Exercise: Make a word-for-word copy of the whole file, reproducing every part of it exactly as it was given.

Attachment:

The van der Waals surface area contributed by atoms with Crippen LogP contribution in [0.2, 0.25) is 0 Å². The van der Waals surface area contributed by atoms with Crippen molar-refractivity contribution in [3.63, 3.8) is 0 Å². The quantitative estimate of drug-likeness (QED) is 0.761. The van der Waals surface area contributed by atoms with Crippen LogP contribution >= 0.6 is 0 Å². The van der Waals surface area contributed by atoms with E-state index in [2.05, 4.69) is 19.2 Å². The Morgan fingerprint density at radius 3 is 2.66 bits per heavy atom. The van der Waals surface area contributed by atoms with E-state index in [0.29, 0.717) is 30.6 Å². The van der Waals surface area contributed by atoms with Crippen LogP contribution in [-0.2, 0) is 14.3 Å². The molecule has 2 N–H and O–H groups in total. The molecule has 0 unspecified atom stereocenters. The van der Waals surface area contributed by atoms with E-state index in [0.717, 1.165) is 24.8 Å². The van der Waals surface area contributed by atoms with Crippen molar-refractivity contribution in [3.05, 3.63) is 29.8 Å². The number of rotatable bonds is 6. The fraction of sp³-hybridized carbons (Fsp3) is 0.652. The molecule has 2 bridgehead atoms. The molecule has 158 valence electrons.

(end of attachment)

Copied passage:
The van der Waals surface area contributed by atoms with Crippen LogP contribution in [0.2, 0.25) is 0 Å². The van der Waals surface area contributed by atoms with Crippen molar-refractivity contribution in [3.63, 3.8) is 0 Å². The quantitative estimate of drug-likeness (QED) is 0.761. The van der Waals surface area contributed by atoms with Crippen LogP contribution >= 0.6 is 0 Å². The van der Waals surface area contributed by atoms with E-state index in [2.05, 4.69) is 19.2 Å². The Morgan fingerprint density at radius 3 is 2.66 bits per heavy atom. The van der Waals surface area contributed by atoms with E-state index in [0.29, 0.717) is 30.6 Å². The van der Waals surface area contributed by atoms with Crippen LogP contribution in [-0.2, 0) is 14.3 Å². The molecule has 2 N–H and O–H groups in total. The molecule has 0 unspecified atom stereocenters. The van der Waals surface area contributed by atoms with E-state index in [0.717, 1.165) is 24.8 Å². The van der Waals surface area contributed by atoms with Crippen molar-refractivity contribution in [3.05, 3.63) is 29.8 Å². The number of rotatable bonds is 6. The fraction of sp³-hybridized carbons (Fsp3) is 0.652. The molecule has 2 bridgehead atoms. The molecule has 158 valence electrons.